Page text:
Jared Staller teaches world history at St. Francis Episcopal School of Houston, Texas. He earned his PhD from the University of Virginia and taught African and world history at Rice University. His research has appeared in History in Africa, Research in African Literatures, and elsewhere.
Listed in: African Studies · Slavery and Slave Trade · African History
In Converging on Cannibals, Jared Staller demonstrates that one of the most terrifying discourses used during the era of transatlantic slaving—cannibalism—was co-produced by Europeans and Africans. When these people from vastly different cultures first came into contact, they shared a fear of potential cannibals. Some Africans and European slavers allowed these rumors of themselves as man-eaters to stand unchallenged.
“In a major contribution to historical methodology, Staller revisits sixteenth and seventeenth century accounts for what they can reveal, despite their biases and eurocentrism, about Africans’ understandings of and interactions with Portuguese invasion and the associated violence. Cannibalism rumors are taken seriously in this analysis as a way to unpack traumatic episodes associated with the expansion of the transatlantic slave trade.”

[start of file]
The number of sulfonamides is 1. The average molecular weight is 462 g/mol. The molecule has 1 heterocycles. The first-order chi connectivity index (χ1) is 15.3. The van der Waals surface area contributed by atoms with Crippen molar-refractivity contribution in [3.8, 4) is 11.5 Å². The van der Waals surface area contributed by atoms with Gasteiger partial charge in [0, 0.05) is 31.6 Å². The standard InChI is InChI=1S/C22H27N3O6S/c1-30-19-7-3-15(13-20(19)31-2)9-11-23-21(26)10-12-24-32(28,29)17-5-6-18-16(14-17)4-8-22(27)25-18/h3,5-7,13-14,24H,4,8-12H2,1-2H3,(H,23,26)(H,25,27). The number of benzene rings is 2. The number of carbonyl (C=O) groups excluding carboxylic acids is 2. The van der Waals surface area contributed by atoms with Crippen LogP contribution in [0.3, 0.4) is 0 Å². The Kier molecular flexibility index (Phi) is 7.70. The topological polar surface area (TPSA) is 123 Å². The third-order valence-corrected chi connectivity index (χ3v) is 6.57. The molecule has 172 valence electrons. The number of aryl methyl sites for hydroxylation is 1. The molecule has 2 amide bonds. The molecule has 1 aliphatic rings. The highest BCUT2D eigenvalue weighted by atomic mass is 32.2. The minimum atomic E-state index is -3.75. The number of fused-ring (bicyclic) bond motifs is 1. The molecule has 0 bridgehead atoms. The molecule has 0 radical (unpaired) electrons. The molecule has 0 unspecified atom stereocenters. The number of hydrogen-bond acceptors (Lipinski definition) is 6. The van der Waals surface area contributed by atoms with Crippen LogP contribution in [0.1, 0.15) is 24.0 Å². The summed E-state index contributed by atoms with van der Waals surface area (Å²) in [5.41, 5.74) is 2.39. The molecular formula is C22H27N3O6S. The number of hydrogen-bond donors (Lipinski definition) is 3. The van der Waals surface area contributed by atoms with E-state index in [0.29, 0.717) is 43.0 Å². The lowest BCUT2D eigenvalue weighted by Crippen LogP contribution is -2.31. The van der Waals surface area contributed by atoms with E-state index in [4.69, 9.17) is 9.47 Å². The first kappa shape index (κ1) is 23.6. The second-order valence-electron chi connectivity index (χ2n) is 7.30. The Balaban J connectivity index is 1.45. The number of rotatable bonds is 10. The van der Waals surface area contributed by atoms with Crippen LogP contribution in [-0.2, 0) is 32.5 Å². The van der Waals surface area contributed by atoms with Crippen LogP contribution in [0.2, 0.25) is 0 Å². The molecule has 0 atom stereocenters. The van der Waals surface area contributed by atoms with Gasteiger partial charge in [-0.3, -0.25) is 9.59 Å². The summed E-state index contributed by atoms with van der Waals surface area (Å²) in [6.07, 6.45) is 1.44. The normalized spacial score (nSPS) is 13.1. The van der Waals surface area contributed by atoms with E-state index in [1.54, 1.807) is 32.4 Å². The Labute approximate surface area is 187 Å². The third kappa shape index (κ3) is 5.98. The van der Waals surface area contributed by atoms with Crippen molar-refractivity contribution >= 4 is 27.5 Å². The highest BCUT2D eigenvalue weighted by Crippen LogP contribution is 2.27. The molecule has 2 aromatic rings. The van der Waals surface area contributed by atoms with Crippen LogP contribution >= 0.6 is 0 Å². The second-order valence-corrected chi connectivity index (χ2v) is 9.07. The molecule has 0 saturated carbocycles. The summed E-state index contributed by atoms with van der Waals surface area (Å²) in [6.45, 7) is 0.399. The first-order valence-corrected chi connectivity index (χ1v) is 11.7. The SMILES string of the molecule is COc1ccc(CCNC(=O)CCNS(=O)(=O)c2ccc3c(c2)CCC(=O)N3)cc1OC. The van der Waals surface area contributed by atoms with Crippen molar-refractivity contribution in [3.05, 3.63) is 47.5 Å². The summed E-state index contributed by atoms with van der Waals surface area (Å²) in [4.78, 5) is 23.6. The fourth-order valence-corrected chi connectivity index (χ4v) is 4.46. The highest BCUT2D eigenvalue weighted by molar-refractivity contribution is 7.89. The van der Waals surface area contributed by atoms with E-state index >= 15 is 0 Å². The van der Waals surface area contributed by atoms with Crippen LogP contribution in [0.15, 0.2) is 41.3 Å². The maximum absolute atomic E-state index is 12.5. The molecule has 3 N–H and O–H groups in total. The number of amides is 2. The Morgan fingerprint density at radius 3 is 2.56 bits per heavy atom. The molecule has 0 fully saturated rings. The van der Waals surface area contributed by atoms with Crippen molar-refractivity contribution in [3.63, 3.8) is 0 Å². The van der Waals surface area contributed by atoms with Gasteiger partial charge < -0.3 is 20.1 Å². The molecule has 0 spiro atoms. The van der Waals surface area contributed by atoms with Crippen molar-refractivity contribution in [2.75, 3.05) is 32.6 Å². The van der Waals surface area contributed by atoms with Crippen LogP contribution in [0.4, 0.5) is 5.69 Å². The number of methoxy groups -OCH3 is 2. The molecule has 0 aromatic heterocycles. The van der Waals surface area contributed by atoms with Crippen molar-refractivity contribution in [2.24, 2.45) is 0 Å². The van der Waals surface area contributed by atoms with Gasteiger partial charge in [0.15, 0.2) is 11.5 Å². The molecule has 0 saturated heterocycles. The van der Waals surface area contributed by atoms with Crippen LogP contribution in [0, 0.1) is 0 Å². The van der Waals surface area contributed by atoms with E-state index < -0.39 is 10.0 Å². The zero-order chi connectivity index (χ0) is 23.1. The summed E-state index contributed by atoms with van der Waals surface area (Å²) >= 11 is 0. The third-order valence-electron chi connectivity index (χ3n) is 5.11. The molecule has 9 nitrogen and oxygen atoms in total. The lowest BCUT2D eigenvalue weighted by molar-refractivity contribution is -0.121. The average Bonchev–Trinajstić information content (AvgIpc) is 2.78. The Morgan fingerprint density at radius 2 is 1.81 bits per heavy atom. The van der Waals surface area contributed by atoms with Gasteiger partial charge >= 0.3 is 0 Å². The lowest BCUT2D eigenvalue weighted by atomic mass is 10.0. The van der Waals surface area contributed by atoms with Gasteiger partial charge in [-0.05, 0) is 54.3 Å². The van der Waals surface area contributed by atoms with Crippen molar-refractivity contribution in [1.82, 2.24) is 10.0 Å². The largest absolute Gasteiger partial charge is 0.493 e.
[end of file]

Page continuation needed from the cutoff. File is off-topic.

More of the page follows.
Mariana Candido, author of An African Slaving Port and the Atlantic World: Benguela and its Hinterland